Science Fair Project Encyclopedia
The clock rate is the fundamental rate in cycles per second, measured in hertz, at which a computer performs its most basic operations such as adding two numbers or transferring a value from one processor register to another. Different chips on the same computer motherboard may have different clock rates. Usually when referring to a computer, the term "clock rate" is used to refer to the speed of the CPU.
The clock rate of a CPU is normally determined by the frequency of an oscillator crystal. The original IBM PC, circa 1981, had a clock rate of 4.77 MHz (4,770,000 cycles/second). In 1995, Intel's Pentium chip runs at 100 MHz (100 million cycles/second), and in 2002, an Intel Pentium 4 model was introduced as the first CPU with a clock rate of 3 GHz (three billion cycles/second).
The clock rate of a computer is only useful for providing comparisons between computer chips in the same processor family. An IBM PC with an Intel 486 CPU running at 50 MHz will be about twice as fast as one with the same CPU, memory and display running at 25 MHz. However, there are many other factors to consider when comparing the speeds of entire computers, like the clock rate of the computer's front side bus, the clock rate of the memory chips, the width in bits of the CPU's bus, and the amount of Level 1 and Level 2 cache.
Clock rate should not be used when comparing different computers or different processor families. Rather, some software benchmark should be used. Clock rate can be very misleading, since the amount of work different computer chips can do in one cycle varies. For example, RISC CPUs tend to have simpler instructions than CISC CPUs (but higher clock rates), and pipelined processors execute more than one instruction per cycle.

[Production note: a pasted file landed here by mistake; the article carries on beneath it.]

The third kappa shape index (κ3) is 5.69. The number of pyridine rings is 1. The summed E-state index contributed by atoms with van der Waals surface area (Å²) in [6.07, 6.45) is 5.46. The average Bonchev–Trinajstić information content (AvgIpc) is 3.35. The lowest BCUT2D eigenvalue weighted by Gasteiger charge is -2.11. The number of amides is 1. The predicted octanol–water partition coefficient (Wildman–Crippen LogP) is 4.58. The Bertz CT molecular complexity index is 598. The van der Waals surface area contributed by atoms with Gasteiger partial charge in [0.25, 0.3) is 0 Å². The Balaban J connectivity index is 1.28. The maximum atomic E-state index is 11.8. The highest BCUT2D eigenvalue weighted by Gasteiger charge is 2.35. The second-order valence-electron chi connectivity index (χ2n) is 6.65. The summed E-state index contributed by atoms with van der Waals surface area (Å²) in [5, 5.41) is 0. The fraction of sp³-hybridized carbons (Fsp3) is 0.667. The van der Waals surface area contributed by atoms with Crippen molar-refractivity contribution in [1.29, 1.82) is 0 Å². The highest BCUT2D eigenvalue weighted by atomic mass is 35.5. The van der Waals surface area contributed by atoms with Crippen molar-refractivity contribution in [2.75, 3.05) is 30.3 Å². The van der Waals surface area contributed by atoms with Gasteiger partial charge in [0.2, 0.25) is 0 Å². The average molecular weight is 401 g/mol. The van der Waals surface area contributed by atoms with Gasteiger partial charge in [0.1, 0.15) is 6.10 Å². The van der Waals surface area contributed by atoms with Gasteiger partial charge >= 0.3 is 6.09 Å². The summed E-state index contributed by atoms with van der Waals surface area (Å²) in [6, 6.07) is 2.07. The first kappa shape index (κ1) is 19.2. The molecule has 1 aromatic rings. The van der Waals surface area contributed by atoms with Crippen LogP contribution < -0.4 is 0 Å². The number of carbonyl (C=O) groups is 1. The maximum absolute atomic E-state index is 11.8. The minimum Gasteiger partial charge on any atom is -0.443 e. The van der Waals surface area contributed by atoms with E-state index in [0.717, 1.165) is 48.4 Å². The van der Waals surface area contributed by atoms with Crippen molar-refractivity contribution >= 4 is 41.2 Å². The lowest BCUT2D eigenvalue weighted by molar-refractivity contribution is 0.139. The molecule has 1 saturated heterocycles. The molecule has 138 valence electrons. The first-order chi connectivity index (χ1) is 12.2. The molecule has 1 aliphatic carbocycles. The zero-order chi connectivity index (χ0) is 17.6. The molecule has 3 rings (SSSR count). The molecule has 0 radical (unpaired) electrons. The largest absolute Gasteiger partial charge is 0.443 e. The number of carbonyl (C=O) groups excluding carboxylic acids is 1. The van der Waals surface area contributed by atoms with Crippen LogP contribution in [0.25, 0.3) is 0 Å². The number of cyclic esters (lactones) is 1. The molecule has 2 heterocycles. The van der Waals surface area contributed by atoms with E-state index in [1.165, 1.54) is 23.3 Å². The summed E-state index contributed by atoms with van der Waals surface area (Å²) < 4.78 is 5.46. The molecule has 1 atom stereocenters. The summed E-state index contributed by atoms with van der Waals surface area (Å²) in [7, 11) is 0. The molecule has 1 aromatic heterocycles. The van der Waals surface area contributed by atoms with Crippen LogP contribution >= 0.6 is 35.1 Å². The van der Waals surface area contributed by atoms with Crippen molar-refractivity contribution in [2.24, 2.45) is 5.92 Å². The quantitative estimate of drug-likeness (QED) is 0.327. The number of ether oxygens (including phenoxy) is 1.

In the early 1990s, most computer companies advertised their computers' speed chiefly by referring to their CPUs' clock rates. This led to various marketing games, such as Apple Computer's decision to create and market the Power Macintosh 8100/110 with a clock rate of 110 MHz, so that Apple could advertise that its computer had the fastest clock speed available -- the fastest Intel processor available at the time ran at 100 MHz. This superiority in clock speed, however, was meaningless; the PowerPC and Pentium CPU architectures were completely different. The Power Mac was faster at some tasks, but slower at others.
In the 2000s, Intel's competitor AMD started using model numbers instead of clock rates to market its CPUs, saying the "megahertz myth" did not tell the whole story of the power of its CPUs. In 2004 Intel announced it would do the same, probably because of consumer confusion over its Pentium M mobile CPU, which reportedly ran at about half the clock rate of the roughly equivalent Pentium 4 CPU.
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